In late March, India’s largest telecom company Reliance Jio dropped a fresh broadband deal priced at Rs 198 (US$2.5). This data plan, which offers subscribers unlimited data at 10 Mbps, was not a run-of-the-mill announcement. The move was designed to coincide with the 16th edition of the Indian Premier League (IPL), the highly anticipated annual T20 franchise cricket tournament.
By undercutting the previous minimum price of Rs 399 (US$5) and introducing JioCinema as the IPL host—offering free streaming free streaming The Ken JioCinema’s $2.7B gamble to stream IPL for free has advertisers worried Read more for all–Jio was pulling out all the stops.
With an expected half-a-billion viewership over the next 60 days, Jio wanted to win over Indian households. The results were to be seen soon. “Students, hostels, shop owners are opting for this plan,” an executive with a rival internet-service provider (ISP), based in the northern Indian city of Varanasi, told The Ken.
Then, in a bold response, Bharti Airtel—Jio’s rival-in-chief—introduced a similar plan priced at Rs 219 ($2.7).
This Jio-Airtel skirmish is just the war drum to a much larger, bloodied battle between the titans. At stake is the crown of the go-to service provider for not only broadband but also a suite of entertainment, gaming, and home-surveillance services.
The battle lines have been drawn, and the gloves are off.
Jio’s initial strategy is to scrape the bottom of the barrel, said Vivekanand Subbaraman, senior analyst, Ambit, a Mumbai-based brokerage firm. Rival telcos, too, are primarily focused on expanding the subscriber base; a tariff correction may follow later.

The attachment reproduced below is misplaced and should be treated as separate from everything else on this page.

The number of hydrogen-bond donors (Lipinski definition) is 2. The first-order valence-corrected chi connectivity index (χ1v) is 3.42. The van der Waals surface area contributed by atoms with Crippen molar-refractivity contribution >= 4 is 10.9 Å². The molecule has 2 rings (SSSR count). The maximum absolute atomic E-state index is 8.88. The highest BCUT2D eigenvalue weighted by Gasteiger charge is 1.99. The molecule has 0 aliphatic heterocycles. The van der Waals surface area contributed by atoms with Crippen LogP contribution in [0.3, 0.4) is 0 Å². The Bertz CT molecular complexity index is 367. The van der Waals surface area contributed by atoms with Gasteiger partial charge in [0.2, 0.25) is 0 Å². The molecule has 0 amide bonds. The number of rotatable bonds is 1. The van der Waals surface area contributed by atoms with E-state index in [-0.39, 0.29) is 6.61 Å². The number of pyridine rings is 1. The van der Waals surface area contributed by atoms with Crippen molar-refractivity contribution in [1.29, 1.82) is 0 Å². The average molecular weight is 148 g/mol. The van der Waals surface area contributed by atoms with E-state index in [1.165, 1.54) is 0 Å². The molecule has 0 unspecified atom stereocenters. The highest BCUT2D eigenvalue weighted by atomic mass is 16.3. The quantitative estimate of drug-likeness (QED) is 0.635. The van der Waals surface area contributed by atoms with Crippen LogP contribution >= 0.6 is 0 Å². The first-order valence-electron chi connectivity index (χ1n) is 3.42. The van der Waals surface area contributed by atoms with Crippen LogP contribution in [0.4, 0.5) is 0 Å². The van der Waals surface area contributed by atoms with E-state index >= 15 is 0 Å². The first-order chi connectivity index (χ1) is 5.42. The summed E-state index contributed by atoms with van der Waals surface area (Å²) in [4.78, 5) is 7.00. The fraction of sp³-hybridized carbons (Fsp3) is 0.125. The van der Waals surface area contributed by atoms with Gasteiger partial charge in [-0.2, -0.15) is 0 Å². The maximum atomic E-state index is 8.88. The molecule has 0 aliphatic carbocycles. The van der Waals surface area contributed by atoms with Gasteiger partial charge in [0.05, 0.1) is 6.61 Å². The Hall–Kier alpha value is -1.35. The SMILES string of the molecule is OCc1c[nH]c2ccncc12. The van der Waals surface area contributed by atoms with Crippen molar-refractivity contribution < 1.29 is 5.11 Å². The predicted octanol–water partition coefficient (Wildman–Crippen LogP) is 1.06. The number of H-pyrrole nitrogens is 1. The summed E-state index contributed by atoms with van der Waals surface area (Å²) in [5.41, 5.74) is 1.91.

Telcos—Jio in particular—seem to be harbouring ambitions to go beyond connectivity services and wield control over content and content distribution in the next five to seven years. It’s an outturn of the industry witnessing a gradual shift in customer segmentation.
Historically, telcos have targeted retail customers and lucrative enterprise clients. However, the Covid-19 pandemic introduced a fresh cohort: home-internet subscribers. At present, India has 32 million households with a fixed-broadband connection. And the telcos are fighting to capture the lion’s share of the wallets of such subscribers.
Unlike their retail counterparts, these home subscribers offer a potential average revenue per user (Arpu) of over Rs 1,000 (~US$12). For contrast, Bharti’s average revenue per account from the home segment currently stands stands Bharti Airtel Investor presentation Read more at Rs 650.